All collections » Tokens » Norwich Castle Halfpenny
The front side depicts Norwich Castle. Circular
inscription: "NORWICH CASTLE."
The reverse side depicts the Golden Fleece. Circular inscription: "GOOD TIMES WILL COME. MDCCXCIV." (Better times will come. 1794).
Engraver Wyon, manufacturer Kempson. 1 cwts released.
The token was issued as a small change by Richard Bacon, a printer, bookseller, auctioneer and appraiser based at 12 Cokey Lane.
Norwich Castle was built by William the Conqueror (William the Conqueror 1066–1087) in the eastern part of England as a strategic fortification. The county palace next to the castle was built a year before the issue of the token, in 1793. For three centuries, from 1738 to 1969, there was a large cattle market, mainly sheep, near the castle.Norwich Castle and cattle market. Jarrold's Official Guide to Norwich (1900)
Norwich is one of the oldest manufacturing cities in England, producing raw sheep's wool even before the Norman Conquest, and the Flemings who settled during the reign of King Edward III (Edward III, 1312-1377) made Norwich one of the richest cities in the kingdom.
In 1783, a year before the issue of the token, the city celebrated the Jubilee of the Woolers, honoring Bishop Blaise and the Golden Fleece. The procession was preceded by musicians and the emblem of the Golden Fleece, accompanied by Hercules, Peace, Prosperity, and the British flag, accompanied by 40 Argonauts on horseback. Four people carried Fleece on a richly decorated palanquin, followed by Orpheus, then Jason rode on a chaise drawn by four horses, accompanied by Castor and Pollux. Behind them followed Bishop Blaise, in full episcopal garb, crowned with a miter, skillfully made of wool, in an open wagon drawn by six, accompanied by a chaplain, ecclesiastical banner-bearers, city banners, shepherds and shepherdesses, and several orators who delivered speeches in every street. Seven gangs of wool-cutters closed the procession on foot, and five more rode behind them on horseback.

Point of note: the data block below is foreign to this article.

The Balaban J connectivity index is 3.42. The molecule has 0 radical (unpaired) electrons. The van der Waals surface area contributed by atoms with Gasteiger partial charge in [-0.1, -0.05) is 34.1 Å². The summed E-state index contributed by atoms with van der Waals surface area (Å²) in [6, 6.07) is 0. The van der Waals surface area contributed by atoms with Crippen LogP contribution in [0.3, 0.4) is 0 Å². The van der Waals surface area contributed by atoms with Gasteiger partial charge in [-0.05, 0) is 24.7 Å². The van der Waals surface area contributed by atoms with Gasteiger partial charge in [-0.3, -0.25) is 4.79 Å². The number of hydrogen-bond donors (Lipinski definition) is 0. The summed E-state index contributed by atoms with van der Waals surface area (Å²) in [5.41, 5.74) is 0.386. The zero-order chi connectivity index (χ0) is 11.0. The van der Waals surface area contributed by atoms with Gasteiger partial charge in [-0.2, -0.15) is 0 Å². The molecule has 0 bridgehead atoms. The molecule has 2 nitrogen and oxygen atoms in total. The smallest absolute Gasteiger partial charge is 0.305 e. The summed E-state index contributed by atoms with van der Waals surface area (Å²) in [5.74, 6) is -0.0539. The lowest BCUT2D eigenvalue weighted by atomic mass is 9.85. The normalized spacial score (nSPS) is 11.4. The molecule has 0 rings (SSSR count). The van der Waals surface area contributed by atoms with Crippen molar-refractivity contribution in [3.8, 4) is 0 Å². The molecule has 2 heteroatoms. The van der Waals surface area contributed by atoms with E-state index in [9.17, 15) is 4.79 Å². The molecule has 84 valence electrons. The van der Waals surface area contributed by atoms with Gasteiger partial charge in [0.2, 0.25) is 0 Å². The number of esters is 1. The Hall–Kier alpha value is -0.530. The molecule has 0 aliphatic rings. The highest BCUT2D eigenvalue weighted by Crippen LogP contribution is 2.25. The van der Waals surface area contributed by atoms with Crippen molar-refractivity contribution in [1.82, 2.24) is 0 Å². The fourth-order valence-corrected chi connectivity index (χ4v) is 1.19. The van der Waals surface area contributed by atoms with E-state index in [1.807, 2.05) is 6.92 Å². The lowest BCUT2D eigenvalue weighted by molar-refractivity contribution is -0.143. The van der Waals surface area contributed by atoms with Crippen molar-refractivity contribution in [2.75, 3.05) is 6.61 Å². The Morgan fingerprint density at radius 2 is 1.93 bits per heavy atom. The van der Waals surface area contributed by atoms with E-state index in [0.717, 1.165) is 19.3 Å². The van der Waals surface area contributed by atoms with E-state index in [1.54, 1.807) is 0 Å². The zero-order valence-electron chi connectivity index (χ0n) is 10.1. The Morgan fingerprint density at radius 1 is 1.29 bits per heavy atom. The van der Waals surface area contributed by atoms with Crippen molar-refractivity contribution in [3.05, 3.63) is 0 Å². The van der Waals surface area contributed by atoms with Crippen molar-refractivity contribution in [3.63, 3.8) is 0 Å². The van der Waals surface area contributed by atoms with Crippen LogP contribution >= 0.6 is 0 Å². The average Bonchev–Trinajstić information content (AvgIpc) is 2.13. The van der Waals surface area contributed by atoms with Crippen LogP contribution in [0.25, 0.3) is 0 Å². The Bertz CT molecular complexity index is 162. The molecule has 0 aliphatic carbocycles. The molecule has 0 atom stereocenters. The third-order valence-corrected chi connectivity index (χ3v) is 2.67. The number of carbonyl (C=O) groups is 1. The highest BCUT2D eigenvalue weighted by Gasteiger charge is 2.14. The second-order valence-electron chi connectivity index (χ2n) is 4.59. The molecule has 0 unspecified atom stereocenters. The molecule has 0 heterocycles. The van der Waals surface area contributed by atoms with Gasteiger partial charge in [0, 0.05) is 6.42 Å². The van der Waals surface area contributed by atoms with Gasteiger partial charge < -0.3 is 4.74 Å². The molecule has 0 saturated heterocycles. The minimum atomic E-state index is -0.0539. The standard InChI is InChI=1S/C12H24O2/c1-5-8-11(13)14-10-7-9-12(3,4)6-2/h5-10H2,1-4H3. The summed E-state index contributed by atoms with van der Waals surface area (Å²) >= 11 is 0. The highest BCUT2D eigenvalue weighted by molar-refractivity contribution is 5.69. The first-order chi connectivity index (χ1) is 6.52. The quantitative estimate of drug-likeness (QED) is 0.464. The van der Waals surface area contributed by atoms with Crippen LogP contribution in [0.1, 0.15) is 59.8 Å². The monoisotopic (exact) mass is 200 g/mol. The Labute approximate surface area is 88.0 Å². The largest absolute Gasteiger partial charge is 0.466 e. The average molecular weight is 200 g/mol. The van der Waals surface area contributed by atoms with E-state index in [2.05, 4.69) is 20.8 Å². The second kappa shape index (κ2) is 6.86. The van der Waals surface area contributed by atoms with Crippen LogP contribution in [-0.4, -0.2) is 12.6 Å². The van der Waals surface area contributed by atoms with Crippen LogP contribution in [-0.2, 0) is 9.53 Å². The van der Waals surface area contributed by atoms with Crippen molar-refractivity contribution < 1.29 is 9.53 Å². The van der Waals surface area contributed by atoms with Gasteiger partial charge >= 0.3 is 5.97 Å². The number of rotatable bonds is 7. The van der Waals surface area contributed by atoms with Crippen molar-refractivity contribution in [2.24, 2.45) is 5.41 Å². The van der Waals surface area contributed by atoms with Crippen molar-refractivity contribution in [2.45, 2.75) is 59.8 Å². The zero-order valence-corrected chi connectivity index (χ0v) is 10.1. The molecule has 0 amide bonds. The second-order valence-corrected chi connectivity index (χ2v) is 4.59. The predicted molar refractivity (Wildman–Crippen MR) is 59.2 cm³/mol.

The legend "GOOD TIMES WILL COME" (Better times will come) refers to recent defeats in military conflicts and fear of a possible invasion, the revolutionary ideas of the population and the suspension of the Habeas Corpus Act (Habeas Corpus Act).
Edge lettering options:
12. RICHARD BACON COCKEY LANE
12a. PAYABLE AT DALLYS CHICHESTER
12b. PAYABLE AT CHARLES HEATHS BAY MAKER COLCHESTER . x.
12c. PAYABLE AT THE WAREHOUSE OF D. WRIGHT & S. PALMER
12d. CURRENT EVERY WHERE
12f. Plain (not in collar)
13. RICHARD BACON COCKEY LANE
13a. PAYABLE AT THE WAREHOUSE OF THOMAS CLARKE
13b. PAYABLE AT SOUTH SHIELDS AND LONDON. X
13c. CURRENT EVERY WHERE
13d. EMSWORTH HALFPENNY. PAYABLE BY IOHN STRIDE
13e. Plain (not in collar)
The variety of edge inscriptions suggests that this combination of stamps was used by several different customers to produce tokens for their needs.